Yesterday I showed you my barn sale finds, so today I'll continue with my church rummage sale finds:
Last year I went to a few awesome church rummage sales and they all had some good vintage items. This weekend three out of the four church sales were filled with rubbish. Really, poor quality stuff that should have just made its way to the trash can. Old weed wackers that didn't work, half used boxes of Depends and lots of other pretty useless stuff (unless you have bladder issues).
The Methodists, Presbyterians and Lutherans didn't have anything worthwhile, but I did luck out at the Christian Church though.
I bought a bag of a whole lot of miscellaneous kitchen utensils for 25 cents. 99.9% of which I just turned around and donated to Goodwill, but I was interested in this thing in the bag.
It has a great chippy green handle.
Any idea what it is though? And don't ask why I bought something that I didn't know what it was. You've all been there, done that.
And then I found this vase. A little old lady working at the church sale came over to me when I picked it up and told me she hoped I would love it as much as she had. She told me her Grandmother had given it to her and she had kept it all this time but had recently decided to go ahead and donate it to the church sale.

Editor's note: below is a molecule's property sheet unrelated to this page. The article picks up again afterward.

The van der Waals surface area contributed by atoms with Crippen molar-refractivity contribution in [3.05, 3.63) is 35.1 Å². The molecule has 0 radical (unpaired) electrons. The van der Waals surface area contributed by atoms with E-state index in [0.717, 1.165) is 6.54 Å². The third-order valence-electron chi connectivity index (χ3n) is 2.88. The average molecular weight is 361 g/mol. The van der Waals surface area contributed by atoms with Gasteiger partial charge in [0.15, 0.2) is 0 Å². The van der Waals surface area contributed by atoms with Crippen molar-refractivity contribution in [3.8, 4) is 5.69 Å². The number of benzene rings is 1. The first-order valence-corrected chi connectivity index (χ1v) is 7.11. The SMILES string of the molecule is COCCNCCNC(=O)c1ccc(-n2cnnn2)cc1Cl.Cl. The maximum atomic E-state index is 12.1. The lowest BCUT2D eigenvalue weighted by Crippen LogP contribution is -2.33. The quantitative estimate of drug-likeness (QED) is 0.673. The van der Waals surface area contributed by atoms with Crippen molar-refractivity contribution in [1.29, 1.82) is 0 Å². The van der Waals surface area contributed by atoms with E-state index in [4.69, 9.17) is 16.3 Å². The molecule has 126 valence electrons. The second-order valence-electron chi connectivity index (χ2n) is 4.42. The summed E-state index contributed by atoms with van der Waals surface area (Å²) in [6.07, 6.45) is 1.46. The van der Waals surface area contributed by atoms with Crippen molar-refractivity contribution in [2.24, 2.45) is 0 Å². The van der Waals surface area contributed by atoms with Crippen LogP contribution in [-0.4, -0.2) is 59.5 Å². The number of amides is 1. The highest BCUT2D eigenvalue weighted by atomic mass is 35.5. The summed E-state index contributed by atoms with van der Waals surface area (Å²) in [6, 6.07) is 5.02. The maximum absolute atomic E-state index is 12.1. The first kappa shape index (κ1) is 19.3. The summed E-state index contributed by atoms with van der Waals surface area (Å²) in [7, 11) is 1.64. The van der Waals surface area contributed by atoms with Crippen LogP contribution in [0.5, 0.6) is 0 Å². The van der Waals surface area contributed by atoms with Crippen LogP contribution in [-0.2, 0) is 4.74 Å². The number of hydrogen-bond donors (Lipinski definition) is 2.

I told her I would love it as much as she had and I told her about some of the other vases I had. She seemed very happy that I was buying it.
For 75 cents. Did I mention it is a Hull vase?
It is called a suspended vase, but I'm not sure what the decorative finish is called. Hull tended to make the same vase styles with different finishes and details on them.
Oh, and I left a little sumpin sumpin as a donation to the church when I checked out. Something about the combination of the nice old lady, being in a church and a ridiculously priced piece of pottery made me feel a little guilty.
BTW, my theory on why I find a lot of pottery pieces at thrift stores and yard sales is that a lot of pottery was made within an hour or so drive of where I live in Ohio, so I think it is just more readily available around here. Roseville, McCoy, Weller, Shawnee and Hull were all eastern Ohio pottery manufacturers. As well as Homer Laughlin in East Liverpool, Ohio.
There are benefits to living in Ohio!
yes, that would be a tea strainer. If you make an old fashioned pot of tea with tea leaves (back before they had tea bags) you had to use one.
That Hull vase is really unique. I have recently started collecting some pottery and dishes - mostly Fiestaware and other vintage dishes. I love finding something for cheap and looking it up online to see how much it is really worth, even if I am not going to re-sell anything it is fun to know you got a great deal!
Most of us had the red handled strainers so you found the rare green handled one!
We did not drink much tea but it came in handy for straining all kinds of things.
The vase is very pretty 🙂
We used loose tea (like coffee) and the strainer was used to keep the tea leaves out of the tea.